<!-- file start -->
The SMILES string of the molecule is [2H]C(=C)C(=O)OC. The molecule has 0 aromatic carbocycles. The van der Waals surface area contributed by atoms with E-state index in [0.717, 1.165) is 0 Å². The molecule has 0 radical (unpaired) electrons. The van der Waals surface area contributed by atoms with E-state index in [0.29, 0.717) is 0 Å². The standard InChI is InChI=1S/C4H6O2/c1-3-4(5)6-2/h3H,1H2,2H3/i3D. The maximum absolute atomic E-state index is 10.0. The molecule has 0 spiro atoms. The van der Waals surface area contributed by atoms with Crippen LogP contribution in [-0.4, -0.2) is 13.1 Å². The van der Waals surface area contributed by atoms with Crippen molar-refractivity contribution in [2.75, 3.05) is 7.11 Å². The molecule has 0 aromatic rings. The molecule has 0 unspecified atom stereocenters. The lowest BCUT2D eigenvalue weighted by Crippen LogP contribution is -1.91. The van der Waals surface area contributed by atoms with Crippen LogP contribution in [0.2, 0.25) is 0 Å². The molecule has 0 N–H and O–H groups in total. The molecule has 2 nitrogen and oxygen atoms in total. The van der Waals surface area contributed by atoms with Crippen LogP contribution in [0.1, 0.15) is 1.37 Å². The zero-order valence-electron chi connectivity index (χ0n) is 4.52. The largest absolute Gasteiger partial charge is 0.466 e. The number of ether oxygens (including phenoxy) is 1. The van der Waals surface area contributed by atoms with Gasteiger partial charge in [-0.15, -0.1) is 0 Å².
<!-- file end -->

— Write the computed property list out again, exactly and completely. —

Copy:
The SMILES string of the molecule is [2H]C(=C)C(=O)OC. The molecule has 0 aromatic carbocycles. The van der Waals surface area contributed by atoms with E-state index in [0.717, 1.165) is 0 Å². The molecule has 0 radical (unpaired) electrons. The van der Waals surface area contributed by atoms with E-state index in [0.29, 0.717) is 0 Å². The standard InChI is InChI=1S/C4H6O2/c1-3-4(5)6-2/h3H,1H2,2H3/i3D. The maximum absolute atomic E-state index is 10.0. The molecule has 0 spiro atoms. The van der Waals surface area contributed by atoms with Crippen LogP contribution in [-0.4, -0.2) is 13.1 Å². The van der Waals surface area contributed by atoms with Crippen molar-refractivity contribution in [2.75, 3.05) is 7.11 Å². The molecule has 0 aromatic rings. The molecule has 0 unspecified atom stereocenters. The lowest BCUT2D eigenvalue weighted by Crippen LogP contribution is -1.91. The van der Waals surface area contributed by atoms with Crippen LogP contribution in [0.2, 0.25) is 0 Å². The molecule has 0 N–H and O–H groups in total. The molecule has 2 nitrogen and oxygen atoms in total. The van der Waals surface area contributed by atoms with Crippen LogP contribution in [0.1, 0.15) is 1.37 Å². The zero-order valence-electron chi connectivity index (χ0n) is 4.52. The largest absolute Gasteiger partial charge is 0.466 e. The number of ether oxygens (including phenoxy) is 1. The van der Waals surface area contributed by atoms with Gasteiger partial charge in [-0.15, -0.1) is 0 Å².